Research and Development Costs
This is a cost that is required to figure out how to build the first transport.
Capital Costs
The capital cost is the cost of building a number of the transports. Historically, there is a learning curve effect whereby the N+1'th transport costs somewhat less than the N'th transport.
Operational Costs
The operational costs are the cost of fuel, control, marketing, etc.
The total cost of a solar transportation system is the sum of the three costs above over the entire lifetime of the system. An economical solar transportation system is one where it makes economic sense to ship materials and personal around via the system without requiring a governmental subsidy.

When analyzing the solar transportation system economics, it is important to consider the time value of money. If you have a transport that costs N million dollars, and it can make one useful round trip in 24 months, the N million dollars is tied up for the duration of the entire trip. However, if you have a system that N million dollar transport can make 4 useful trips in the same 24 months, the system is N million dollars is only tied up for an average of 6 months per trip.

There are two modes of operation that come to mind:

Round Trip Mode
In round trip mode, a single transport and its associated water tank make a round trip between the water mining site and the water delivery site. Thus, if N water tanks are being used in a cycle, N transports are required to transfer those tanks. Since the transport is attached to the tank, it is possible to use a continuous acceleration transfer orbit minimize transit time.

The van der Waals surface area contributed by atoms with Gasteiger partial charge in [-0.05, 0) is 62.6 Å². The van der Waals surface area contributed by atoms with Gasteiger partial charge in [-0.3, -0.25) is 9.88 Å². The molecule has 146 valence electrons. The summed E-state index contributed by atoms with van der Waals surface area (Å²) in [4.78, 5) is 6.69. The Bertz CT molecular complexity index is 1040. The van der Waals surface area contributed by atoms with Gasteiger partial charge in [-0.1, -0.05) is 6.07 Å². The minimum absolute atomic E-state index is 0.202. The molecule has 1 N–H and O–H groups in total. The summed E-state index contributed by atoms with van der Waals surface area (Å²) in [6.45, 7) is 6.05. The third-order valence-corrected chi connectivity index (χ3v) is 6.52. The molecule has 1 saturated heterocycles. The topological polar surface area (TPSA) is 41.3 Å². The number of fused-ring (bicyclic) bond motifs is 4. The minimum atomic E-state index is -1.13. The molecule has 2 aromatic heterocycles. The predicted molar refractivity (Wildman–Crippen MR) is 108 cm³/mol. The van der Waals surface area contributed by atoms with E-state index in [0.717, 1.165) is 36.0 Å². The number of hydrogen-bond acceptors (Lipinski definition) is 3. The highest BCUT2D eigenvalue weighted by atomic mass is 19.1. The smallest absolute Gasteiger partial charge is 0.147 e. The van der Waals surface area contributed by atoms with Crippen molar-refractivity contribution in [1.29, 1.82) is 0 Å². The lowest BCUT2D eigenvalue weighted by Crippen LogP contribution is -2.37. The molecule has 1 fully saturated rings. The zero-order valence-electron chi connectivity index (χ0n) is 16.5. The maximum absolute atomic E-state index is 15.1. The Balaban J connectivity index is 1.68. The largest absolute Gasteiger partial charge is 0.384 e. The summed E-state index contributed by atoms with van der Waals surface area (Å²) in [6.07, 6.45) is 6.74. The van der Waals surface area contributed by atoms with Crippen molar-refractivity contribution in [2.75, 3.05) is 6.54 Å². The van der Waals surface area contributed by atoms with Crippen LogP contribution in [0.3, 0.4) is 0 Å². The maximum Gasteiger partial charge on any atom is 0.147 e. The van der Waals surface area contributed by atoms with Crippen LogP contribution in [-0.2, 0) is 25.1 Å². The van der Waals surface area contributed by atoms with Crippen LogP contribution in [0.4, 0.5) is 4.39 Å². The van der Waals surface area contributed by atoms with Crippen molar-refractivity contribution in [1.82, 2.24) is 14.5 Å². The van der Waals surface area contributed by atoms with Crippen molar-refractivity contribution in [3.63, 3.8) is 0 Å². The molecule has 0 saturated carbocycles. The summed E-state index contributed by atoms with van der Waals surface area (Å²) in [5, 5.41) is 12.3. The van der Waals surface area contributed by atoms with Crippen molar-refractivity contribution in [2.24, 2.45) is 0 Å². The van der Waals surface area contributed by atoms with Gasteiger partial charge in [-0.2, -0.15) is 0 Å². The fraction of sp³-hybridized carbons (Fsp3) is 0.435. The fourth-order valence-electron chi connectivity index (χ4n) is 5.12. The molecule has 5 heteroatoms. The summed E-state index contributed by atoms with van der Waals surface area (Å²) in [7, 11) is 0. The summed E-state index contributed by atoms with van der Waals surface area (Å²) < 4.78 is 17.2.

Tank Coast Mode
In tank coast mode, only the water tanks are making round trips. A transport at the water mining site accelerates the water tank into its transfer orbit and then returns to the mine site to push the next tank into a transfer orbit. The tank coasts between the water mining site and the water delivery site. When the tank arrives at the destination site, a separate transport will go out to rendezvous with the incoming tank, attach to the tank and decelerate the tank into its final destination orbit. Later on, the tank is inspected, refurbished and accelerated back to the water mining site. When the empty tank arrives at the water mining site, the transport at the water mining site meets it, and then decelerates it to match the water mining site orbit. Thus, in the tank coast system only two transports are needed at either end, and a much larger number of dumb water tanks can be put into coasting orbits.